This manuscript map was created in 1639 to show lands referred to in a land deal between the colonist Henry Whitfield and the sachem Shaumpishuh. The lands defined are part of the current-day Connecticut shoreline.
In August 1639, Shaumpishuh (?-1686?) and her uncle, Quassaquanch, met with the English colonist Henry Whitfield on the Connecticut coast. Shaumpishuh was the sachem (leader) of the community of Menunkatuck and Quassaquanch led the neighboring village of Totoket. While both Shaumpishuh and Quassaquanch acted as independent sachems of relatively small villages, they had some familial and political ties with the more powerful Quinnipiac sachem, Momaugin, based in present-day New Haven. Some English records referred to Shaumpishuh as Momaugin’s sister, and Quassaquanch as his “Counsellor.” Scholars have speculated that Quassaquanch was an expert diplomat. After some negotiations, Whitfield purchased the right to settle on part of Shaumpishuh’s lands in exchange for goods and promises.
With negotiations concluded, Whitfield wrote a deed and Quassaquanch made this map. In the map, he depicted both the lands Whitfield purchased and the surrounding territories. South is the top of the map and North the bottom. The single horizontal line represents the coastline, and each vertical line represents a river. The small circle adjacent to one of the rivers represents the village of Kuttawo and the circles above the coastline are islands. After the drafting was complete, Whitfield and his scribe John Higgenson carefully labeled locations on the map and added the text below
From Tuckshis to oiockocommock River ye land wholly & only belongs to ye Squa Sachem & is at her dispose: The description of it being given by Quassaquanch her uncle & assented to by her selfe [...]
Shaumpishuh and Quassaquanch sold rights to their land and made this map in a context of violence. Between 1636 and 1638, colonists had waged war against the Pequot nation, killing and enslaving hundreds of people. During the conflict, Pequot soldiers raided English settlements and besieged the English fort at Saybrook. As the English gained the upper hand in the conflict in 1637, soldiers captured and executed Pequot sachems on Shaumpishuh’s territory in an area that the colonists grimly renamed “Sachem’s Head.” In search of safety, Shaumpishuh and her people fled and lived alongside English settlements until the war’s conclusion. When Shaumpishuh sold rights to her land to the English two years later, it was to a people who had amply demonstrated their penchant for violence.
The Indigenous people of New England possessed what historians of cartography call “map consciousness,” the awareness of maps as useful tools. Alternatively, the English colonists in the region were a people who, in 1639, almost never made maps. Quassaquanch’s map is representative of the minimalist mapping culture of the region. Unlike much European mapping in the early 1600s, or later mapping by Euro-Americans, Indigenous mapping in the Northeast eschewed representing imaginary boundary lines. Instead, maps focused on identifying different major landmarks to demarcate the territory of different communities. Verbal communication was integral to the map, and Quassaquanch and Shaumpishuh spoke at length to identify and explain what they drew to Whitfield.
Shaumpishuh’s lands were hotly contested by diverse groups of colonists and Indigenous people in the aftermath of the Pequot War. Uncas, sachem of the Mohegans sought to bring many smaller villages, like Shaumpishuh’s, under his authority. English colonists hungrily seized land as they began to migrate into the “conquered” territories of Connecticut. Communities who resisted received thinly veiled threats that referred to unpleasant “visits.” While the deed associated with this map represented a relatively traditional English acquisition of land, Shaumpishuh and Quassaquanch savvily provided their own version of the deal in their map and testimony. They made clear where the English rights ended and managed to protect essential hunting rights to those lands in negotiations.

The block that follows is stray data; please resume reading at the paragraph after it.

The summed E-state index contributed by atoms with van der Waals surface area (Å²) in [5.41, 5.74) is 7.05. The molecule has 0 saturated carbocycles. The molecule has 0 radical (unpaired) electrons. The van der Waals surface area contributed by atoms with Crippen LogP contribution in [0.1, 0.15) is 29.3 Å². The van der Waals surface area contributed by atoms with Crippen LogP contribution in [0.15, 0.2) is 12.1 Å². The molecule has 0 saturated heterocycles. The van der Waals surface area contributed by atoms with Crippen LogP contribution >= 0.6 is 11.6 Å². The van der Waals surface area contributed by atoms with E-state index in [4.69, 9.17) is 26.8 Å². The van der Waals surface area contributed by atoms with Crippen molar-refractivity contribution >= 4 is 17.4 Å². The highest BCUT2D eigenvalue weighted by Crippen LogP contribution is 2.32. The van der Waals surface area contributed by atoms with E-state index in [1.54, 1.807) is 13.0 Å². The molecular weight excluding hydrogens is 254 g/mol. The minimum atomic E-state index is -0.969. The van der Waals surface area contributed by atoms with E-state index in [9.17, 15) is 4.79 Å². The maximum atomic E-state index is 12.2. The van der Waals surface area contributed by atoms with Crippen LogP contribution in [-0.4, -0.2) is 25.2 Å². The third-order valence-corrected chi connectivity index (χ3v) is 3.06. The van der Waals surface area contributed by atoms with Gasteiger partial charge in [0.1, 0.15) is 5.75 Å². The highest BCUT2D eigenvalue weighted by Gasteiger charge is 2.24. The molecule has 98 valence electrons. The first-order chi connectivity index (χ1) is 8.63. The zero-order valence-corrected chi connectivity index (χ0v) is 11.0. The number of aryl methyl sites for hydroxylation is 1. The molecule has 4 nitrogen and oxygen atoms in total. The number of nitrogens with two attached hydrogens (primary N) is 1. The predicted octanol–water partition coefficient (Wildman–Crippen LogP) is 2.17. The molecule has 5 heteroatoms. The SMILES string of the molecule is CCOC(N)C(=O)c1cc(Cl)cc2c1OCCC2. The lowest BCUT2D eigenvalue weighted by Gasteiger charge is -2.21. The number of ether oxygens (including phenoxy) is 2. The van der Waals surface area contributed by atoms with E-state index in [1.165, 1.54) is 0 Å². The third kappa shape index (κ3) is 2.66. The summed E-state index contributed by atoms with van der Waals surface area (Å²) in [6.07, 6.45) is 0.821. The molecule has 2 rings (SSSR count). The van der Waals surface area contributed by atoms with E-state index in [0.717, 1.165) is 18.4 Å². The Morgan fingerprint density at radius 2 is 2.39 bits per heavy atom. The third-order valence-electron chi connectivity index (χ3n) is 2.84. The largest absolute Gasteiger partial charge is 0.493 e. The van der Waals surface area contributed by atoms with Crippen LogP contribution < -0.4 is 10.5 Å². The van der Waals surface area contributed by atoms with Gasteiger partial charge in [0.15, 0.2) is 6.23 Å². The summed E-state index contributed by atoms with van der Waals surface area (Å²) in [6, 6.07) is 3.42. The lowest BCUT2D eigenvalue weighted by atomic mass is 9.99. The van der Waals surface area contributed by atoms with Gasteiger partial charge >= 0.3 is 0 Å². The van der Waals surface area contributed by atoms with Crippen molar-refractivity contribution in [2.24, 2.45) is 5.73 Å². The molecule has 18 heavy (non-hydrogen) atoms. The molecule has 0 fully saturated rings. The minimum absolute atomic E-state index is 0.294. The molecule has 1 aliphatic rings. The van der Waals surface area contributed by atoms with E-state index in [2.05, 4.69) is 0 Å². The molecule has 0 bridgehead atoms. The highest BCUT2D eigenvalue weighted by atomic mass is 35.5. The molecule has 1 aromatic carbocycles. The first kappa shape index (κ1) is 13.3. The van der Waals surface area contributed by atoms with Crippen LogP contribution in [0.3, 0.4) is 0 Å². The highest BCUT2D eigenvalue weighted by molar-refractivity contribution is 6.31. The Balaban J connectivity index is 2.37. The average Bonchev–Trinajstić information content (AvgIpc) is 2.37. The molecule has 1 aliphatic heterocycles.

However, colonists saw the utility of the map, labeled it, and eventually copied it. Through bureaucratic processing, the English transformed it from a negotiated document, in which Shaumpishuh reserved lands and rights for her people, into something to establish English ownership and political authority in their own records.
By Nathan Braccio, NEH Long-Term Fellow at the Massachusetts Historical Society and Assistant Professor at Lesley University
The Battlefields of the Pequot War Project provides information about the Pequot War and the identification and preservation of its battlefields.
Braccio, Nathan. “Map Scarcity in Early Colonial New England.” Early American Studies: An Interdisciplinary Journal, vol. 57, no. 3 (Summer 2021), 457-494.
Lewis, G. Malcolm. “Maps, Mapmaking, and Map Use by Native North Americans.” The History of Cartography, vol 2, edited by David Woodward and G. Malcolm Lewis, 51-182. Chicago: The University of Chicago Press, 1998.
Menta, John. The Quinnipiac: Cultural Conflict in Southern New England. New Haven: Yale University Press, 2010.
The Native Northeast Portal provides digitized primary source materials by, on, or about Northeast Indians from repositories around the world.
Pearce, Margaret Wickens. “Native Mapping in Southern New England Indian Deeds.” Cartographic Encounters: Perspectives on Native American Mapmaking and Map Use, edited by G. Malcolm Lewis. Chicago: University of Chicago Press, 1998.
Warhus, Mark. Another America: Native American Maps and the History of Our Land. New York: St. Martin’s Press, 1997.